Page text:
German Guilt in the Twenty-First Century

‘Final Verdict: A Holocaust Trial in the Twenty-First Century’, by Tobias Buck

Published by Weidenfeld and Nicolson, 

In October 2019, a 93-year-old man was wheeled into a Hamburg courtroom, hiding his face from the public gaze behind a red folder, a pair of dark sunglasses and a wide-brimmed hat. Bruno Dey was accused of being involved in the murder of 5,230 people at Stutthof concentration camp.

Dey served as guard in a watchtower as a 17-year-old between August 1944 and April 1945 — someone who never fired his gun. He went on to lead a life first as a lorry driver and then as a shipping clerk, possessed no criminal record and doted on his four great-grandchildren. The questions asked by the author of this absorbing book are rhetorical: “What would I have done if I had been in Dey’s shoes? Would I have climbed down the watchtower and walked away? What would have been the consequences in late 1944?”

This book looks at the German fellow travellers of a system which turned “ordinary men” into mass murderers — those who did not resist the peer pressure to conform. As Buck comments:

“They compiled the deportation lists, shipped the poison gas, rolled out the barbed wire, kept the books and guarded the perimeters of Stutthof, Auschwitz and Treblinka.”

There were 170,000 suspects after 1945 of whom only 6,700 were found guilty: 5,100 of them received terms of less than two years or were fined. Paul Werner Hoppe became the Commandant of Stutthof in 1942. He killed Jews through using a converted train as a gas chamber, by injections of petrol into the heart and bullets in the back of the neck. Tried in 1955, as an accessory and not as a perpetrator, he was initially sentenced to five years and three months — and died in the warmth of his bed in Bochum in 1974.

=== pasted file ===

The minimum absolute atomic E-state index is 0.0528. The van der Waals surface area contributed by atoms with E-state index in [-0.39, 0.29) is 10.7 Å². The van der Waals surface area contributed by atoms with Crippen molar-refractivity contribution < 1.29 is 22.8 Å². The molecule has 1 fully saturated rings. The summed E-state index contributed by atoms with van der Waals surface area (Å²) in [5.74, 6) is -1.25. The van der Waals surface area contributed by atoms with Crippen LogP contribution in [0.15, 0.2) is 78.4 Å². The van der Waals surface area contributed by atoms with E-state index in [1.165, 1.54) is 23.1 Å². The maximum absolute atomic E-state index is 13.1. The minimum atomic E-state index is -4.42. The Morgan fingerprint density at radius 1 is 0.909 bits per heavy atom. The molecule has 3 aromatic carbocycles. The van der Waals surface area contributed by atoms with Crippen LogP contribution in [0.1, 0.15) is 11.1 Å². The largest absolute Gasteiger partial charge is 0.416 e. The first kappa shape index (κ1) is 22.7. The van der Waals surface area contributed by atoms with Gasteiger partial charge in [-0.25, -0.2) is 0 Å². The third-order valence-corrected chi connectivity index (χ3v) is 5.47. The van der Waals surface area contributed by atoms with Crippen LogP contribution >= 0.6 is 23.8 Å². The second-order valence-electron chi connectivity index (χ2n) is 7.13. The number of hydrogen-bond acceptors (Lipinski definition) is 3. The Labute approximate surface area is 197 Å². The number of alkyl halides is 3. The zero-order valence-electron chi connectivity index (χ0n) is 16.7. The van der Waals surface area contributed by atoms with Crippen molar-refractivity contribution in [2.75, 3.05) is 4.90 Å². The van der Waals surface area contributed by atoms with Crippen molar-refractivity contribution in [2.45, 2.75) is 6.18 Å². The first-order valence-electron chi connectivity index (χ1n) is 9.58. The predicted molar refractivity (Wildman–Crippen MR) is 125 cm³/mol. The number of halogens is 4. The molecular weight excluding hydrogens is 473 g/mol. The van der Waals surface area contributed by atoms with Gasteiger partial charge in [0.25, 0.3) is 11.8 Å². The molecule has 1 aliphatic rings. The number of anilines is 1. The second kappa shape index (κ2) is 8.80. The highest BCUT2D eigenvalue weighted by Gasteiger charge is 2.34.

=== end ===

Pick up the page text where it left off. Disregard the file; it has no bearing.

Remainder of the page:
Buck argues that the leniency shown was in part a psychological vehicle for West Germans to avoid reflecting on their innate gullibility in being seduced by the Nazis. A multitude were simply considered to be the catch-all mitläufer — someone who runs with the crowd. By the 1970s, the death sentence was not meted out and “small fry” were not considered worthy of trial. Even the Wehrmacht were considered to be “clean” until an exhibition during the 1990s exposed their crimes.

The author notes that seven out of the 15 highly ranking Nazis who attended the Wannsee Conference at which the Final Solution was decided were either never tried or escaped with a minor punishment. Moreover, Communist East Germany released a list of “blood judges” in May 1957 — those upholders of the law who had served the Nazi regime but now held senior positions in democratic West Germany. In July 2020, Dey was handed a two-year suspended sentence.

Since he was a schoolboy in Germany, Buck has attempted to find answers to this maze of conundrums and was shocked to discover that his loving grandfather had joined the Nazi party in 1933 and was inducted into the SS. His insightful book certainly examines questions of guilt, complicity, and collaboration, but these multi-layered questions have no clear answers. And so they will remain as the last Nazi fellow travellers seek the comfort of the grave as a refuge from the accusations of succeeding German generations.

Jewish Chronicle 12 March 2024

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